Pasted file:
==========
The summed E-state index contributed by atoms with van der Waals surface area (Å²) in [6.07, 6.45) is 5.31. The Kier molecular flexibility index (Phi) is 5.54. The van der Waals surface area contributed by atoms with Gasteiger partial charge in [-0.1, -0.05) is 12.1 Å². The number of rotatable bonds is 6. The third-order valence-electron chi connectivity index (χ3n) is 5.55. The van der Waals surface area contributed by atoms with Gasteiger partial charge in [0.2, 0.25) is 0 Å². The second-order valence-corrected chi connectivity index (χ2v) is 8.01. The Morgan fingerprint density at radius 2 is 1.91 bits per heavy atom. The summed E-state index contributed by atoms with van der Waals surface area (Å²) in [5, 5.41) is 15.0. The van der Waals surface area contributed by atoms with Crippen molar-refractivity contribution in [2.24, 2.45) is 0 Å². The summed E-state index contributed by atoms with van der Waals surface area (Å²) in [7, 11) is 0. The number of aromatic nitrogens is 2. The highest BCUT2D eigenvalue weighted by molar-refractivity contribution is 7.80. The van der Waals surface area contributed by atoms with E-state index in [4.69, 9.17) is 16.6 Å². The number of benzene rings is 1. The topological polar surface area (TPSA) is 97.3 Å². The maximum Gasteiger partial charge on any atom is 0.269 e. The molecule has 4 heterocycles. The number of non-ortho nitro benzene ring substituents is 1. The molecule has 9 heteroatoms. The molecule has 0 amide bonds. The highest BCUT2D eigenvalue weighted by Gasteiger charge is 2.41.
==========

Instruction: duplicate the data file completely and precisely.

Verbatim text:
The summed E-state index contributed by atoms with van der Waals surface area (Å²) in [6.07, 6.45) is 5.31. The Kier molecular flexibility index (Phi) is 5.54. The van der Waals surface area contributed by atoms with Gasteiger partial charge in [-0.1, -0.05) is 12.1 Å². The number of rotatable bonds is 6. The third-order valence-electron chi connectivity index (χ3n) is 5.55. The van der Waals surface area contributed by atoms with Gasteiger partial charge in [0.2, 0.25) is 0 Å². The second-order valence-corrected chi connectivity index (χ2v) is 8.01. The Morgan fingerprint density at radius 2 is 1.91 bits per heavy atom. The summed E-state index contributed by atoms with van der Waals surface area (Å²) in [5, 5.41) is 15.0. The van der Waals surface area contributed by atoms with Crippen molar-refractivity contribution in [2.24, 2.45) is 0 Å². The summed E-state index contributed by atoms with van der Waals surface area (Å²) in [7, 11) is 0. The number of aromatic nitrogens is 2. The highest BCUT2D eigenvalue weighted by molar-refractivity contribution is 7.80. The van der Waals surface area contributed by atoms with E-state index in [4.69, 9.17) is 16.6 Å². The number of benzene rings is 1. The topological polar surface area (TPSA) is 97.3 Å². The maximum Gasteiger partial charge on any atom is 0.269 e. The molecule has 4 heterocycles. The number of non-ortho nitro benzene ring substituents is 1. The molecule has 9 heteroatoms. The molecule has 0 amide bonds. The highest BCUT2D eigenvalue weighted by Gasteiger charge is 2.41.